We all want to be healthy and live on a healthy planet, so most people have a vested interest in eating healthy, sustainable food.

The Great Food Transformation

The EAT-Lancet Commission report on healthy eating from sustainable worldwide food systems was released this month.  It was written to address two major issues:

  1. World food production is a major factor in climate change and
  2. Many of the world’s population are either undernourished or overnourished and following eating patterns causing chronic health conditions and even some cancers.

The report quantitatively describes a universal healthy reference diet for the world’s population which reduces the negative environmental effects of our current worldwide eating patterns, many of which are high in unhealthy foods. This healthy reference diet is based on an extensive literature review of foods, dietary patterns and health outcomes.

For the world’s population to live sustainably we need to adjust how we eat. The report calls for a transformation.  It has the major bonus of improving our health!  That is definitely a win-win situation!

While it does give recommendations for amounts of foods, you and I are individuals and have individual requirements, so take it with a grain of salt, so to speak.  However, we can all do a whole lot more to eat better and more sustainably.

So just what should you be eating to eat sustainably?

The report recommends:herbs

  • Eating as little processed and packaged food as possible.
  • Having only 5% of our total daily energy from added sugars – up to 30g/day.
  • Eating more plant-based proteins.
  • Eating more legumes, nuts, fruit and vegetables.
  • Choosing wholegrains rather than refined white varieties of breads, grains and cereals.
  • If you choose to eat meat, eating more white meat like poultry, or alternately, fish or eggs.
  • Cutting back on red meat and processed meats.
  • Optionally including dairy products in moderation.
  • Choosing healthy oils like olive oil or sunflower oil – 20-80g/day.

Overall, the recommended dietary pattern is omnivorous, you could call it flexitarian (eating meat rarely), or a vegetarian or vegan.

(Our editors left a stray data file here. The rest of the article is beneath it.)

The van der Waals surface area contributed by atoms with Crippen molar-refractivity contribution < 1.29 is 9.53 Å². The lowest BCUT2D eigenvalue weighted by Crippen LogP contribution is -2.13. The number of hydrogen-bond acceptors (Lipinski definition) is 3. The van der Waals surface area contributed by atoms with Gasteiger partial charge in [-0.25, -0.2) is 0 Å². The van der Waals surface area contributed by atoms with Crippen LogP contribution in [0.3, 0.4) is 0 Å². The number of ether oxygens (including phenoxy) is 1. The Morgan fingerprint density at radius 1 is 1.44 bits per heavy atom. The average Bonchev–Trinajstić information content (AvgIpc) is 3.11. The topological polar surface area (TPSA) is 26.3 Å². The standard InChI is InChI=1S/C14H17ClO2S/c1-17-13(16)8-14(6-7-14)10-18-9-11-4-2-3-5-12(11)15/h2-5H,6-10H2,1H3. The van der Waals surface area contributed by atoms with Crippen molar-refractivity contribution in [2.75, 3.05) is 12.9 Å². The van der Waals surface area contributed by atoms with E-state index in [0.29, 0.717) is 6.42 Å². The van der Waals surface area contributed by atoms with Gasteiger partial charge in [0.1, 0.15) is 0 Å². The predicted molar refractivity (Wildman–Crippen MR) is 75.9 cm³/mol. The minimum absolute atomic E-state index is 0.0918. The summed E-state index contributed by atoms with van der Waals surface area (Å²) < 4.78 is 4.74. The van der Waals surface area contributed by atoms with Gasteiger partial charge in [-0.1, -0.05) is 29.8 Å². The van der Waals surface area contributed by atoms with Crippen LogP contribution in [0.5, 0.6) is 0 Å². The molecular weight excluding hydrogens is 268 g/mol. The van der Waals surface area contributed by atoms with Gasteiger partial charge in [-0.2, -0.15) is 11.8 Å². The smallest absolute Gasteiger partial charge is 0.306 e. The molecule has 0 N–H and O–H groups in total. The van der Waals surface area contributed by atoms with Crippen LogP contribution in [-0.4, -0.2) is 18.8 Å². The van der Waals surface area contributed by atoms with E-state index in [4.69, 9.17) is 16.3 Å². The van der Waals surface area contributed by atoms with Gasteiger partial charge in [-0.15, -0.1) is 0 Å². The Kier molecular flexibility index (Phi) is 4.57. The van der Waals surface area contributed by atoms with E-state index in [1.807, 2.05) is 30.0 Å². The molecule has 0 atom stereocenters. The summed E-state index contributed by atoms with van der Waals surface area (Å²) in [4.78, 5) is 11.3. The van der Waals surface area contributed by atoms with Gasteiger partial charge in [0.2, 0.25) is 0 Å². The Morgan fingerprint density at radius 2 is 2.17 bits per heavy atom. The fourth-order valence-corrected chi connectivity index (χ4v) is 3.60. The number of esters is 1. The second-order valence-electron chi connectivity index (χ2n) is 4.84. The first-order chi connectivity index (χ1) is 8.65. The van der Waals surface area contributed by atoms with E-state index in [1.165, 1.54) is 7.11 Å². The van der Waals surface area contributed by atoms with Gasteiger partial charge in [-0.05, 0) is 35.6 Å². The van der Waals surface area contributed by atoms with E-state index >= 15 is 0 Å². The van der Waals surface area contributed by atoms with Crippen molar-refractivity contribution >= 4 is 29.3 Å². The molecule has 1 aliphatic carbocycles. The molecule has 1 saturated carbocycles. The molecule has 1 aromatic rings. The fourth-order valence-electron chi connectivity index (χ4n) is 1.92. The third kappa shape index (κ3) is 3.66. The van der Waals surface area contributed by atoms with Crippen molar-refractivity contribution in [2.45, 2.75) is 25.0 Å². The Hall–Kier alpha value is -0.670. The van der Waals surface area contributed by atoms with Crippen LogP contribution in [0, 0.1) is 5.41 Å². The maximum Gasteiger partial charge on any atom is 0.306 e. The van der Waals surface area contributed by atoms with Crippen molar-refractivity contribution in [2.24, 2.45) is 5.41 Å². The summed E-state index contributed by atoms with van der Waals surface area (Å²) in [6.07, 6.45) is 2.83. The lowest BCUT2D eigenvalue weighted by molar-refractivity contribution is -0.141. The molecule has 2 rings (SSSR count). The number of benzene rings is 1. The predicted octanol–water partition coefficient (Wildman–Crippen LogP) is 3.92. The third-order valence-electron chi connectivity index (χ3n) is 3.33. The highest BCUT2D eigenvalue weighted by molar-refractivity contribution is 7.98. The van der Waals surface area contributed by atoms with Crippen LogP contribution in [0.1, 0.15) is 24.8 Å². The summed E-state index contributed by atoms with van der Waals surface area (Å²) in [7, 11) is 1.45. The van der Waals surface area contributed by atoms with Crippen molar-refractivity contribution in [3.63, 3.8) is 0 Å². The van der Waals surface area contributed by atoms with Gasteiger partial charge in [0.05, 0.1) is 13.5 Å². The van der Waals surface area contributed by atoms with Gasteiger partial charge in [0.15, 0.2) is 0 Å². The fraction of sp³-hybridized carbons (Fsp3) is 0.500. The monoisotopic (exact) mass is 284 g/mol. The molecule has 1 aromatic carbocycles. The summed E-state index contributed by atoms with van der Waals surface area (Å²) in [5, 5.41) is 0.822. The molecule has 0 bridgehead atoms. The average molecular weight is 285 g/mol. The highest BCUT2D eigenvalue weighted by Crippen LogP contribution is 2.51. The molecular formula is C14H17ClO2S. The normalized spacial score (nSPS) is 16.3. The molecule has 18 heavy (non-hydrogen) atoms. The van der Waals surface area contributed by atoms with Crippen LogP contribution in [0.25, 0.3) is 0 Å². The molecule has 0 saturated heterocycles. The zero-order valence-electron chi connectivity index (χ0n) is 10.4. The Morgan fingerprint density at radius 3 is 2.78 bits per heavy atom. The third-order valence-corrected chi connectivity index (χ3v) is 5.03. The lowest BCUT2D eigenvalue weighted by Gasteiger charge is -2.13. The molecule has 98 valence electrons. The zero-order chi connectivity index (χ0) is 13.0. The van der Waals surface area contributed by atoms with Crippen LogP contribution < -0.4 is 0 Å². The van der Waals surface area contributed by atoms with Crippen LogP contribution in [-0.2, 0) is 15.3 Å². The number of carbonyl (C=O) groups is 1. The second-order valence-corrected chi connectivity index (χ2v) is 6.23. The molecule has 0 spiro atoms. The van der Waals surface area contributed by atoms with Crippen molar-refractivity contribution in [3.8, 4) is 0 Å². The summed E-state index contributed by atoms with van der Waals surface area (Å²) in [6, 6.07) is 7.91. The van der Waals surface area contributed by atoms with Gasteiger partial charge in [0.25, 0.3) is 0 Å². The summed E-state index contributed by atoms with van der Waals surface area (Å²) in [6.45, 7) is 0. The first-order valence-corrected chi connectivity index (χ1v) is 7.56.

Not everyone will choose to follow all of these guidelines, let alone the quantities recommended in the report.  But you could choose to follow some of them.  It will result in a healthier you and a healthier planet.

What else can you do to eat more sustainably?

  • Cook most foods from scratchchicken
  • Buy locally grown foods rather than those imported or which have been transported over vast distances.  Check out your local farmers markets or even small green grocers which might buy locally.
  • Buy foods in season – they will be cheaper usually, too.
  • Buy less processed foods in bulk.  That way you aren’t throwing away lots of packaging.
  • If you aren’t vegetarian, eat 2 or 3 vegetarian meals every week.
  • Don’t waste food – freeze leftovers for lunches, blanch and freeze fruit or vegies which won’t last a bit longer in the fridge.  At worst, give your chooks the leftovers!
  • Grow some of your own food, even a few herbs in pots or mixed lettuce in the garden bed.
  • Drink tap water and carry your own reusable water bottle when you go out.
  • Use a keep cup for takeaway tea or coffee, too!

These suggestions really only scratch the surface of eating sustainably.  Choose a couple of them and try them this week, add a couple more next week and see how you go.

I want our planet to be around for my kids and their kids…

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Post byDale Cooke

I'm a nutritionist, dietitian and personal trainer with 29 years of experience helping people improve their health. I really like using a non-diet philosophy to achieving a healthy lifestyle. Can I help you improve your health?